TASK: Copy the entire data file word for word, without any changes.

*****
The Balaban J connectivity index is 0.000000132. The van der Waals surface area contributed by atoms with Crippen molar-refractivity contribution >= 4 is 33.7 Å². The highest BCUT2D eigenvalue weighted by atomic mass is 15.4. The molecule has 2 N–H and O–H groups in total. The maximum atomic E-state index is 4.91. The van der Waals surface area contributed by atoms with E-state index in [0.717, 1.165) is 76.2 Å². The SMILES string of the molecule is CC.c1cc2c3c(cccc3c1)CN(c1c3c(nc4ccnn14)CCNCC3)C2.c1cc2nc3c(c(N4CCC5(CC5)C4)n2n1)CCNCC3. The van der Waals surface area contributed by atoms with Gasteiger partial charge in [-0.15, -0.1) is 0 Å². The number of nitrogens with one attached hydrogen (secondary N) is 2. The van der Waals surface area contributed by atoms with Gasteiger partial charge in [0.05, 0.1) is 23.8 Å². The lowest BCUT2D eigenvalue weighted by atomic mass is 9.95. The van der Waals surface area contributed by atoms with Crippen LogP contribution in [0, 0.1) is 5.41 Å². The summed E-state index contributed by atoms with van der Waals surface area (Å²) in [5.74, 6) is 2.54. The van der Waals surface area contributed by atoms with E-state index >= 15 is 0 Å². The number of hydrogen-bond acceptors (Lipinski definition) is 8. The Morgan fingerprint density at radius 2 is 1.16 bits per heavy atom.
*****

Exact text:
The Balaban J connectivity index is 0.000000132. The van der Waals surface area contributed by atoms with Crippen molar-refractivity contribution >= 4 is 33.7 Å². The highest BCUT2D eigenvalue weighted by atomic mass is 15.4. The molecule has 2 N–H and O–H groups in total. The maximum atomic E-state index is 4.91. The van der Waals surface area contributed by atoms with E-state index in [0.717, 1.165) is 76.2 Å². The SMILES string of the molecule is CC.c1cc2c3c(cccc3c1)CN(c1c3c(nc4ccnn14)CCNCC3)C2.c1cc2nc3c(c(N4CCC5(CC5)C4)n2n1)CCNCC3. The van der Waals surface area contributed by atoms with Gasteiger partial charge in [-0.15, -0.1) is 0 Å². The number of nitrogens with one attached hydrogen (secondary N) is 2. The van der Waals surface area contributed by atoms with Gasteiger partial charge in [0.05, 0.1) is 23.8 Å². The lowest BCUT2D eigenvalue weighted by atomic mass is 9.95. The van der Waals surface area contributed by atoms with Crippen LogP contribution in [0, 0.1) is 5.41 Å². The summed E-state index contributed by atoms with van der Waals surface area (Å²) in [5.74, 6) is 2.54. The van der Waals surface area contributed by atoms with E-state index >= 15 is 0 Å². The number of hydrogen-bond acceptors (Lipinski definition) is 8. The Morgan fingerprint density at radius 2 is 1.16 bits per heavy atom.